WSJ: New Details Show Broader NSA Surveillance Reach! Programs Cover 75% of Nation's Traffic!Submitted by AnCapMercenary on Wed, 08/21/2013 - 13:29
New Details Show Broader NSA Surveillance Reach
Programs Cover 75% of Nation's Traffic, Can Snare Emails
SIOBHAN GORMAN, JENNIFER VALENTINO-DEVRIES
Updated August 20, 2013, 11:31 p.m. ET
WASHINGTON—The National Security Agency—which possesses only limited legal authority to spy on U.S. citizens—has built a surveillance network that covers more Americans' Internet communications than officials have publicly disclosed, current and former officials say.
The system has the capacity to reach roughly 75% of all U.S. Internet traffic in the hunt for foreign intelligence, including a wide array of communications by foreigners and Americans. In some cases, it retains the written content of emails sent between citizens within the U.S. and also filters domestic phone calls made with Internet technology, these people say.
The NSA's filtering, carried out with telecom companies, is designed to look for communications that either originate or end abroad, or are entirely foreign but happen to be passing through the U.S. But officials say the system's broad reach makes it more likely that purely domestic communications will be incidentally intercepted and collected in the hunt for foreign ones.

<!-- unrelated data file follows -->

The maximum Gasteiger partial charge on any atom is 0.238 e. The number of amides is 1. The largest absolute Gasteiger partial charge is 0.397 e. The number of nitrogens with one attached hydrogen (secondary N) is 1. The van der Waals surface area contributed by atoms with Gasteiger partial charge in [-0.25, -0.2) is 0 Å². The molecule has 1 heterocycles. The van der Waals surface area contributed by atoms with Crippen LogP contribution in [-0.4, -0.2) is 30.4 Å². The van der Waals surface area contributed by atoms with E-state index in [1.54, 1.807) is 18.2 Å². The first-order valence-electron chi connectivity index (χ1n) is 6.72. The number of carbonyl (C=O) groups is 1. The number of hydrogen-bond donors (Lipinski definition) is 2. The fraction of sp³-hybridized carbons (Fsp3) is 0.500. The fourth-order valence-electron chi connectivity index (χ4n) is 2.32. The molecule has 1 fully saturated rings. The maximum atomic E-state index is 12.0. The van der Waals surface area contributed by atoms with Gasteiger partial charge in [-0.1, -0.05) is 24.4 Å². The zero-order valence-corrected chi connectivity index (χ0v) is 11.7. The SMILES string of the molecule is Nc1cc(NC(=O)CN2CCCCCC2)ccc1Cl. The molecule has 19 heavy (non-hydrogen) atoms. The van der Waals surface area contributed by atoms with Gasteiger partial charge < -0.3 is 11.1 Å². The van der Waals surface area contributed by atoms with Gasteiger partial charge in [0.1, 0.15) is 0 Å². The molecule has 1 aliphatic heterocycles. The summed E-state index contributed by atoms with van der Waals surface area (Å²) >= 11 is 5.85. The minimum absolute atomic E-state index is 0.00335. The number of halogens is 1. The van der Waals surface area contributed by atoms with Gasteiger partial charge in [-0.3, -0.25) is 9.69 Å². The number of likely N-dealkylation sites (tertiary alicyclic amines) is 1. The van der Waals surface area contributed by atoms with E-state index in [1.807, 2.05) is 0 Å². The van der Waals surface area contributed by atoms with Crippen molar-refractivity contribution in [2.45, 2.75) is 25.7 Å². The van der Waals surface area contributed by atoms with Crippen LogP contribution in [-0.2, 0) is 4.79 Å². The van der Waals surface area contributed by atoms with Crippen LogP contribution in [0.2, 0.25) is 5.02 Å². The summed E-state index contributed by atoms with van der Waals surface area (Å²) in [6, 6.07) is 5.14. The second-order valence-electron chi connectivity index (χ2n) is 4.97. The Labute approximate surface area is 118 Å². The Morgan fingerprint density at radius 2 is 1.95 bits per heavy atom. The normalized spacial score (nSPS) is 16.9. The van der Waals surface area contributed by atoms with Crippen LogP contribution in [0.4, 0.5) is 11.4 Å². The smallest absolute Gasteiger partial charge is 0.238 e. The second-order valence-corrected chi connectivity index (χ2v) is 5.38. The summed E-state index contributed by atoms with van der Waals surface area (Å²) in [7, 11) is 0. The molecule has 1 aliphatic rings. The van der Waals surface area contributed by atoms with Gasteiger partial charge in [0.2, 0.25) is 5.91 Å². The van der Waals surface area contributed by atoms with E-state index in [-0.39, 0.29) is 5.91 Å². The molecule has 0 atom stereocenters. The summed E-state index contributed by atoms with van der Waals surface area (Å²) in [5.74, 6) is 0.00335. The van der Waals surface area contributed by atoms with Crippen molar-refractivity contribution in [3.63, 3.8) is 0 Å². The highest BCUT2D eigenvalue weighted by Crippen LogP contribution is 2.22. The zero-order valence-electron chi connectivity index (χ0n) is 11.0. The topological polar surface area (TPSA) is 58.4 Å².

NSA Has Ability to Illegally Spy On 75% of All Internet Traffic
More evidence NSA surveils American people, not foreign terrorists
August 21, 2013
NSA would have us believe they only conduct surveillance on foreign terrorists, but this lie was recently put to rest in a Wall Street Journal article. In fact, according to current and former NSA officials, the agency has the ability to spy on 75 percent of all internet traffic in the United States, and probably more.
Following the September 11, 2001, attacks, the government began intercepting a wide array of communications. This, of course, is not news. In May, 2006, a former AT&T technician, Mark Klein, revealed how the NSA worked closely with telecoms to capture massive amounts of data from Americans not suspected of a crime or participating in terrorism.
The government claims it is only captures “metadata,” or data about data, but the Wall Street Journal report reveals this is little more than a flimsy government lie.